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forms, structures, and habits, as to render any typical characterisation of them impossible. We must then, in the first place, suppose that our traveller is on the look out for all signs of animal life; and that, possessing a general acquaintance as an out-door observer with the animals of our own country, he carefully notes those points in which the forests of the equatorial zone offer different phenomena. Here, as in the case of plants, we exclude all zoological science, classifications, and nomenclature, except in as far as it is necessary for a clear understanding of the several groups of animals referred to. We shall therefore follow no systematic order in our notes, except that which would naturally arise from the abundance or prominence of the objects themselves. We further suppose our traveller to have no prepossessions, and to have no favourite group, in the search after which he passes by other objects which, in view of their frequent occurrence in the landscape, are really more important. General Aspect of the Animal Life of Equatorial Forests.—Perhaps the most general impression produced by a first acquaintance with the equatorial forests, is the comparative absence of animal life. Beast, bird, and insect alike require looking for, and it very often happens that we look for them in vain. On this subject Mr. Bates, describing one of his early excursions into the primeval forests of the Amazon Valley, remarks as follows:—“We were disappointed in not meeting with any of the larger animals of the forest. There was no tumultuous movement or sound of life. We did not see or hear monkeys, and no tapir or jaguar crossed our path. Birds also appeared to be exceedingly scarce.”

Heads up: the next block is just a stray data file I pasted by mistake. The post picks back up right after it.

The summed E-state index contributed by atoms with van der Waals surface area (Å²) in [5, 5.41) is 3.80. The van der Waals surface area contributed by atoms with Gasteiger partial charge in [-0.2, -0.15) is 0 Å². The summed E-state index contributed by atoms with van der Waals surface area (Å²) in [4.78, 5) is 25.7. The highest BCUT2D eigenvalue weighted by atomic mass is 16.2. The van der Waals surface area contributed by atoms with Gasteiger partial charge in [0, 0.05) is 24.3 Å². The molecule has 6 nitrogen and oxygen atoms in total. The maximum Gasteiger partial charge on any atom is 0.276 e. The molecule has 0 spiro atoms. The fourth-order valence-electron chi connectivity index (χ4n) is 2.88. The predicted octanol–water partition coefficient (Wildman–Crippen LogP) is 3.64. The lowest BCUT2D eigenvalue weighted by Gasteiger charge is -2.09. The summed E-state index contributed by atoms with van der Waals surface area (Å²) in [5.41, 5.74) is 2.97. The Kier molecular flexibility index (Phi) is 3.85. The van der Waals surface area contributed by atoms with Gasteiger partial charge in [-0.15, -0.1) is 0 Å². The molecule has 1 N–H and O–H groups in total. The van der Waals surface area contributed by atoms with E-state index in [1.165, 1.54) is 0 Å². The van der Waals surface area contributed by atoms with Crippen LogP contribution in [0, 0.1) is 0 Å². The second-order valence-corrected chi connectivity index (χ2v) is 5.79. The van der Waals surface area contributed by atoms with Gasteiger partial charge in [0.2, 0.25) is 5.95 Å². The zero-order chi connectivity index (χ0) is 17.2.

Again—“I afterwards saw reason to modify my opinion, founded on first impressions, with regard to the amount and variety of animal life in this and other parts of the Amazonian forests. There is in fact a great variety of mammals, birds, and reptiles, but they are widely scattered and all excessively shy of man. The region is so extensive, and uniform in the forest clothing of its surface, that it is only at long intervals that animals are seen in abundance, where some particular spot is found which is more attractive than others. Brazil, moreover, is throughout poor in terrestrial mammals, and the species are of small size ; they do not, therefore, form a conspicuous feature in the forests. The huntsman would be disappointed who expected to find here flocks of animals similar to the buffalo-herds of North America, or the swarms of antelopes and herds of ponderous pachyderms of Southern Africa. We often read in books of travel of the silence and gloom of the Brazilian forests. They are realities, and the impression deepens on a longer acquaintance. The few sounds of birds are of that pensive and mysterious character which intensifies the feeling of solitude rather than imparts a sense of life and cheerfulness. Sometimes in the midst of the stillness, a sudden yell or scream will startle one; this comes from some defenceless fruit-eating animal which is pounced upon by a tiger-cat or a boa-constrictor. Morning and evening the howling monkeys make a most fearful and harrowing noise, under which it is difficult to keep up one's buoyancy of spirit. The feeling of inhospitable wildness which the forest is calculated to inspire, is increased tenfold under this fearful uproar. Often, even in the still midday hours, a sudden crash will be heard resounding afar through the wilderness, as some great bough or entire tree falls to the ground.” With a few verbal alterations these remarks will apply equally to the primeval forests of the Malay Archipelago; and it is probable that those of West Africa offer no important differences in this respect. There is, nevertheless, one form of life which is very rarely absent in the more luxuriant parts of the tropics, and which is more often so abundant as to form a decided feature in the scene. It is therefore the group which best characterises the equatorial zone, and should form the starting-point for our review. This group is that of the diurnal Lepidoptera or butterflies, Diurnal Lepidoptera.--Wherever in the equatorial zone a considerable extent of the primeval forest remains, the observer can hardly fail to be struck by the abundance and the conspicuous beauty of the butterflies. Not only are they abundant in individuals, but their large size, their elegant forms, their rich and varied colours, and the number of distinct species almost everywhere to be met with are equally remarkable. In many localities near the northern or southern tropics they are perhaps equally abundant, but these spots are more or less exceptional ; whereas within the equatorial zone, and with the limitations above stated, butterflies form one of the most constant and most conspicuous displays of animal life. They abound most in old and tolerably open roads and pathways through the forest, but they are also very plentiful in old settlements in which fruit-trees and shrubbery offer suitable haunts. In the vicinity of such old towns as Malacca and Amboyna in the East, and of Para and Rio de Janeiro in the West, they are especially abundant, and comprise some of the handsomest and most remarkable species in the whole group. Their aspect is altogether different from that presented by the butterflies of Europe and of most temperate countries. A considerable proportion of the species are very large, six to eight inches across the wings being not uncommon among the Papilionidae and Morphidae, while several species are even larger. This great expanse of wings is accompanied by a slow flight; and, as they usually keep near the ground and often rest, sometimes with closed and sometimes with expanded wings, these noble insects really look larger and are much more conspicuous objects than the majority of our native birds. The first sight of the great blue Morphos flapping slowly along in the forest roads near Para—of the large, white-and-black semi-transparent Ideas floating airily about in the woods near Malacca— and of the golden-green Ornithopteras sailing on birdlike wing over the flowering shrubs which adorn the beach of the Ké and Aru islands, can never be forgotten by any one with a feeling of admiration for the new and beautiful in nature. Next to the size, the infinitely varied and dazzling hues of these insects most attract the observer. Instead of the sober browns, the plain yellows, and the occasional patches of red or blue or orange that adorn our European species, we meet with the most intense metallic blues, the purest satiny greens, the most gorgeous crimsons, not in small spots but in large masses, relieved by a black border or background. In others we have contrasted bands of blue and orange, or of crimson and green, or of silky yellow relieved by velvety black. In not a few the wings are powdered over with scales and Spangles of metallic green, deepening occasionally into blue or golden or deep red spots. Others again have spots and markings as of molten silver or gold, while several have changeable hues, like shotsilk or richly-coloured opal. The form of the wings, again, often attracts attention. Tailed hind-wings occur in almost all the families, but vary much in character. In some the tails are broadly spoon-shaped, in others long and pointed. Many have double or triple tails, and some of the smaller species have them immensely elongated and often elegantly curled. In some groups the wings are long and narrow, in others strongly falcate ; and though many fly with immense rapidity, a large number flutter lazily along, as if they had no enemies to fear and therefore no occasion to hurry. The number of species of butterflies inhabiting any one locality is very variable, and is, as a rule, far larger in America than in the Eastern hemisphere; but it everywhere very much surpasses the numbers in the temperate zone. A few months' assiduous collecting in any of the Malay islands will produce from 150 to 250 species of butterflies, and thirty or forty species may be obtained any fine day in good localities. In the Amazon valley, however, much greater results may be achieved. A good day's collecting will produce from forty to seventy species, while in one year at Para about 600 species were obtained. More than 700 species of butterflies actually inhabit the district immediately around the city of Para, and this, as far as we yet know, is the richest spot on the globe for diurnal lepidoptera. At Ega, during four years' collecting;